By Dimitrios Moschos and Evangelos Astyrakakis, members of the Coordination Committee of Neoi Prasinoi
Can the radical left gain power in Greece? Can it sustain that power long enough to alter the paradigm applied in Greece? Why is this particular election of such great importance for Europe? Can the Greens play a part in it? Though times are volatile, one thing is certain: The results will mark the destiny of the southeast part of Europe and with it, the Euro.
An all too familiar story
It’s been a long journey since that tiny Greek island of Kastelorizo with beaconing sunlight traveled around the globe and through the spines of our European family. Papandreou gave his best performance as a calm manager of a shipwrecked business, announcing the end of plasmatic prosperity for Greece and the start of a whole new chapter. It was the time for decisions and decisions were made at a stunningly rapid pace for any western democracy to cope with. The Panhellenic Socialist Movement (PASOK – the social democrats) took power with the promise that there is money to spend. A blatant lie it seems, as it has been revealed by the media that Papandreou was in full awareness of the dreadful situation of state finances to such extend that he had already established contact with the IMF.
At the historic vote for the first so-called memorandum for Greece, New Democracy party (ND.-conservatives) voted furiously against it in a desperate effort to gather its forces for the elections to come. A great way to mislead the voting population into voting for them when Papandreou was ousted. Nevertheless, it must be duly noted that although the democracies of the south have been in a terrible shape long before the crisis, the decisive strike did not come from the inside. With appointed Prime Ministers both in Italy and Greece, democratic legitimacy became a short and unpleasant joke. Our European partners had a decisive say in this temporary pause of democracy and this has stained the European dream decisively.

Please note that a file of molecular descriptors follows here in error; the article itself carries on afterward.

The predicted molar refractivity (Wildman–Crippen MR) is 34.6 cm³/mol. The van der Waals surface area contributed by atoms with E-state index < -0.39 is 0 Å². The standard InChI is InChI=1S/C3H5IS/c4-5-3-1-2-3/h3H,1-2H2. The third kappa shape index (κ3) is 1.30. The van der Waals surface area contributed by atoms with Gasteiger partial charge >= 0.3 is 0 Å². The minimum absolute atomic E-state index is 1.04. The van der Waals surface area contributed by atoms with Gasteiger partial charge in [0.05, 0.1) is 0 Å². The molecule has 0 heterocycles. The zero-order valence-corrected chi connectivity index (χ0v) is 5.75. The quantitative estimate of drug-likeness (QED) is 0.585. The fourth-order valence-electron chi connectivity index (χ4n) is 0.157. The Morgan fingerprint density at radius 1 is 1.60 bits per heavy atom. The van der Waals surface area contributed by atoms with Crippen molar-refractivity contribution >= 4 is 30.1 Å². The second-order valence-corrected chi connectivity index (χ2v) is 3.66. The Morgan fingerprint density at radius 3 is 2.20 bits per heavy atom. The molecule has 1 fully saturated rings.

During the last national elections a coalition government was formed in an effort to lever the weight of the extensive and widespread adaptation of the state as the memorandum required. New Democracy and PASOK everlasting rivals in the political history of Greece, along with a smaller centre-left party joined forces to govern this land out of the maze they had created themselves. History repeated itself as a farce when New Democracy pushed forward the second memorandum. This time it was smoother as shock waves had ran through all of the spectrum of society and reflexes were down. Besides, other than ”Aganaktismenoi” -the Greek version of Indignados- the society could not respond to so many breaches of the social fabric at the same time. However, political choices bare a cost. PASOK, a government partner and a ruling party for about 20 years has shrunk to the point of barely entering the parliament. During the last European elections, it was SYRIZA and ND who fought for primacy but it was a long lost battle for ND.
A game of cards
When Prime Minister Antonis Samaras called for early elections for the President of the Hellenic Republic in December, it was clear he was willing to play a zero sum game. Since the President is voted by the Members of the Parliament and not the general public, the game was meant to be fiercely partisan. As a result, the parliament split with a simplistic dilemma of pro-memorandum and anti-memorandum factions. As George W. Bush once famously said ”you are either with us or against us”. ND and PASOK sought to convince the independent MPs to join their cause promising much more than they could realistically offer. However as the stakes got higher, it was quite clear that the key to success was the former government partner, Dimokratiki Aristera (DIMAR – centre-left). Such was the pressure applied that the PM, a conservative politician of the popular right, promised to DIMAR to fulfill and old demand of the Left: An electoral system of strict proportionality that would allow for the representation of all political spectrums of society, abandoning the 50 seats bonus (out of a total of 300) granted to any party taking the lead in national elections. The stakes were terribly high for DIMAR, as the public opinion polls indicated a free fall of their percentages, decisively ruling out any possibility for re-election. However, the momentum of SYRIZA proved to be a game changer and DIMAR was dazzled by it.